The boot is as clean as the rest of the interior. The spare wheel well is very solid and still fresh, and as previously mentioned, the spare wheel itself is the OE alloy – and it’s still shod with the original, factory fitted Dunlop D40.
The current pandemic has meant making some significant changes to our working practises, and while we’re still very happy to arrange a video call to walk you through the car’s many benefits, it really is so clean and original that it deserves a visit in person to fully appreciate it.
Faults? Well, just the only ones we can see are lightly wrinkled cloth to the base of the front seats and a slightly warped parcel shelf – but to call them faults is surely the very definition of a first world problem.
Fresh from a full engine management set-up and a new turbo wastegate actuator and ignition service in July 2018, the only modification we are aware of is a Stage One chip that gives a dyno-verified 250bhp along with a written report and dyno printouts. Compression checks carried out at the time showed 169psi, 172psi, and two of 170psi across the four cylinders.
The Cosworth’s MOT certificate, which is valid until March 2021, was gained without a single advisory point, something it’s been doing since it came out of storage in 2017.
As might be expected, it is driving very well indeed.
The engine bay is clean and well presented with plenty of evidence of rust-proofing fluid. Only a little scruffiness to the bulkhead soundproofing in the offside corner and the odd semi-rusty bracket detract from its appearance.
The underside is good, being strong and original still. A stainless-steel exhaust is fitted.
It has a number of expired MOT certificates plus a thick sheaf of invoices and bills (we’ve only photographed a selection; there are many, many more available) to confirm the work that has been done to it over the years.
It also still has its original owner’s handbook, book pack, stamped service history booklet and storage wallet plus two sets of keys and the original advert for the car.
Please visit the documents section of the gallery of this listing where you will find photos of this and other paperwork to support our claim that this car has been maintained to a very good standard.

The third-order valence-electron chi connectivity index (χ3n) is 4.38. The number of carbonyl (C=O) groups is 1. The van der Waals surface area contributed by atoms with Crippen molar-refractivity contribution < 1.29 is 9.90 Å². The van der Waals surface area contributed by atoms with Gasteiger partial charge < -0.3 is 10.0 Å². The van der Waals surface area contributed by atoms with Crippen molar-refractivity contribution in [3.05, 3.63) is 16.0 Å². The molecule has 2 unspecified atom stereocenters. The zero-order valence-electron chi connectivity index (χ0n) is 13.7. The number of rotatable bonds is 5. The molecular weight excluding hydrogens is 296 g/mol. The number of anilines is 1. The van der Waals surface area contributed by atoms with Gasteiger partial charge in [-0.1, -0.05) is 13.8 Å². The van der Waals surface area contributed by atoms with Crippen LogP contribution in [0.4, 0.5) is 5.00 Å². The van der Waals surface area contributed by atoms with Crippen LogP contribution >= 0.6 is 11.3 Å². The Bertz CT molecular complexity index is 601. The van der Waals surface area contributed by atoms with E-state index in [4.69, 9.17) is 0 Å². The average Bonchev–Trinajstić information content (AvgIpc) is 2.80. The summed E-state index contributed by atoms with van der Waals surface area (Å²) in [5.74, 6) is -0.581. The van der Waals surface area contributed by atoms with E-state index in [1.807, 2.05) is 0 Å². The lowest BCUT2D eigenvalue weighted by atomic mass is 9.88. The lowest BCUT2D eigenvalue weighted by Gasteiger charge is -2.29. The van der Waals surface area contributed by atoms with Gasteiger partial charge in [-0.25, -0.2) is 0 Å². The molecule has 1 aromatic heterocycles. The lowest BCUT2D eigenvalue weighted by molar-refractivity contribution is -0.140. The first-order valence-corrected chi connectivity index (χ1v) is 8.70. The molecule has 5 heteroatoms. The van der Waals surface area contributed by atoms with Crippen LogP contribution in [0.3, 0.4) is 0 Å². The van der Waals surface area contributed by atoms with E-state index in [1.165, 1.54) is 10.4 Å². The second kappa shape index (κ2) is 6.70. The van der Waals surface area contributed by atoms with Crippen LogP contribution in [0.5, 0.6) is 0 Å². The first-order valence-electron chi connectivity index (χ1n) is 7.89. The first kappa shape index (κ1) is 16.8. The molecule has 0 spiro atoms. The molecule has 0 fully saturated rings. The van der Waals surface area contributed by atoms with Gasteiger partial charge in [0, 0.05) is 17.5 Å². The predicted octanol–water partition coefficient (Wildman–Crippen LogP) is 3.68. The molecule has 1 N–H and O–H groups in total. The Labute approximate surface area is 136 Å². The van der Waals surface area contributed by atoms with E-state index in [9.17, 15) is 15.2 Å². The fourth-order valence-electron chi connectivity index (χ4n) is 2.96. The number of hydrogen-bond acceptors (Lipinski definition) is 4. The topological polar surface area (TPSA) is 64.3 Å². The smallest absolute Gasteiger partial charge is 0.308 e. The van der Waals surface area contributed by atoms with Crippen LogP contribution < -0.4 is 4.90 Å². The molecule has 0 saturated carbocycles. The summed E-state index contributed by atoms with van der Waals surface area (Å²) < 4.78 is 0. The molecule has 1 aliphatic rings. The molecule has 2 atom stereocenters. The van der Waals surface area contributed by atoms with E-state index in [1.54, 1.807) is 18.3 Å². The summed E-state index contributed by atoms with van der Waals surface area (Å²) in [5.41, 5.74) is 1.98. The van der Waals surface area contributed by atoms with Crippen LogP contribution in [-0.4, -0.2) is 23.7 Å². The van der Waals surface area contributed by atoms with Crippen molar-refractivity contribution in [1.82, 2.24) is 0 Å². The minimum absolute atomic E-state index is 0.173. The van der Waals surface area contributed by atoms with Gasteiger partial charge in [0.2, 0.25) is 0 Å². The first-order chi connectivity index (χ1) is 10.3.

If you’d like to inspect the car prior to placing a bid – something we would encourage – then please use the Contact Seller button to arrange an appointment.
What We Think
One for the enthusiast and collector looking for a genuine Sierra RS Cosworth for high days and dry days, this one’s low-mileage/owner status adds yet another layer of interest to what is an already attractive car.
Almost unique in both its condition and provenance, we can’t see that an opportunity like this will arise in the foreseeable future, which means its estimate of somewhere between £65,000 and £85,000 seem considerable, but you try finding another...,making it possibly very reasonable.
Plus, of course, cars like this are always in demand and are becoming harder and harder to find, a fact that helps explain their rapid rise in value over the past few years; as the vendor himself puts it: “they’ve been fighting like hell recently for very average cars” a succinct market summary we can’t fault.
If you’ve ever considered buying an early, three-door Sierra RS Cosworth please do get in touch and make an appointment to come and see it for yourself; all we would ask is that you set aside plenty of time because there’s an awful lot to admire…
Viewing is always encouraged, and this particular car is located with us at The Market HQ near Abingdon; to arrange an appointment please use the Contact Seller button at the top of the listing. Feel free to ask any questions or make observations in the comments section below, or try our ‘Frequently Asked Questions’.
If needed, please remember we have a network of trusted suppliers we work with regularly and can recommend: Classic & Sportscar Finance for purchase-financing, Footman James for classic car insurance Thames Valley Car Storage for storing your car and an array of regional providers for transporting it.
BORING, but IMPORTANT: Please note that whilst we at The Market always aim to offer the most descriptive and transparent auction listings available, we cannot claim they are perfect analyses of any of the vehicles for sale. We offer far greater opportunity for bidders to view, or arrange inspections for each vehicle thoroughly prior to bidding than traditional auctions, and we never stop encouraging bidders to take advantage of this. We do take a good look at the vehicles delivered to our premises for sale, but this only results in our unbiased personal observations, not those of a qualified inspector or other professional, or the result of a long test drive.
Also, localised paint repairs are common with collectable and classic cars and if they have been professionally carried out then they may be impossible to detect, even if we see the car in person. So, unless we state otherwise, please assume that any vehicle could have had remedial bodywork at some point in its life.
Additionally, please note that most of the videos on our site have been recorded using simple cameras which often result in 'average' sound quality; in particular, engines and exhausts notes can sound a little different to how they are in reality.
Please note that this is sold as seen and that, as is normal for used goods bought at auction, the Sale of Goods Act 1979 does not apply. See our FAQs for more info, and feel free to inspect any vehicle as much as you wish.